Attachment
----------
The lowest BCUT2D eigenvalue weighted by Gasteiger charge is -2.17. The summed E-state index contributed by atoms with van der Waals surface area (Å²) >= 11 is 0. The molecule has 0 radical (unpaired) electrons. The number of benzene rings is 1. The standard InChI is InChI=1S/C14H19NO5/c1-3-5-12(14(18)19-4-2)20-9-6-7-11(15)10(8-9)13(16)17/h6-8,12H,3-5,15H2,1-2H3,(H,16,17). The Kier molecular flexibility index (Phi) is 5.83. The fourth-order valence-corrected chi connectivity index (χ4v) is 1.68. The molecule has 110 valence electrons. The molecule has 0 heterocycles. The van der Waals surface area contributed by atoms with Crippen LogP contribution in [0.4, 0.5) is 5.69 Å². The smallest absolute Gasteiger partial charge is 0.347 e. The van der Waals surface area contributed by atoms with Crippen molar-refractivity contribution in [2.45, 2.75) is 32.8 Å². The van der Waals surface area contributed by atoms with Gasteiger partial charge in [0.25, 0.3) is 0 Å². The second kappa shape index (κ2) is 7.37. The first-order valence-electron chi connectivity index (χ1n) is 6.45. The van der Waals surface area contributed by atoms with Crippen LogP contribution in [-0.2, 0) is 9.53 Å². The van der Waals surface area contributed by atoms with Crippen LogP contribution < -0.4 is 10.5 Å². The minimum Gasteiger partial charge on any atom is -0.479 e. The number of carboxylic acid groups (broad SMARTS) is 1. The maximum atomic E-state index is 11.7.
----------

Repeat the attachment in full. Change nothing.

The lowest BCUT2D eigenvalue weighted by Gasteiger charge is -2.17. The summed E-state index contributed by atoms with van der Waals surface area (Å²) >= 11 is 0. The molecule has 0 radical (unpaired) electrons. The number of benzene rings is 1. The standard InChI is InChI=1S/C14H19NO5/c1-3-5-12(14(18)19-4-2)20-9-6-7-11(15)10(8-9)13(16)17/h6-8,12H,3-5,15H2,1-2H3,(H,16,17). The Kier molecular flexibility index (Phi) is 5.83. The fourth-order valence-corrected chi connectivity index (χ4v) is 1.68. The molecule has 110 valence electrons. The molecule has 0 heterocycles. The van der Waals surface area contributed by atoms with Crippen LogP contribution in [0.4, 0.5) is 5.69 Å². The smallest absolute Gasteiger partial charge is 0.347 e. The van der Waals surface area contributed by atoms with Crippen molar-refractivity contribution in [2.45, 2.75) is 32.8 Å². The van der Waals surface area contributed by atoms with Gasteiger partial charge in [0.25, 0.3) is 0 Å². The second kappa shape index (κ2) is 7.37. The first-order valence-electron chi connectivity index (χ1n) is 6.45. The van der Waals surface area contributed by atoms with Crippen LogP contribution in [-0.2, 0) is 9.53 Å². The van der Waals surface area contributed by atoms with Crippen LogP contribution < -0.4 is 10.5 Å². The minimum Gasteiger partial charge on any atom is -0.479 e. The number of carboxylic acid groups (broad SMARTS) is 1. The maximum atomic E-state index is 11.7.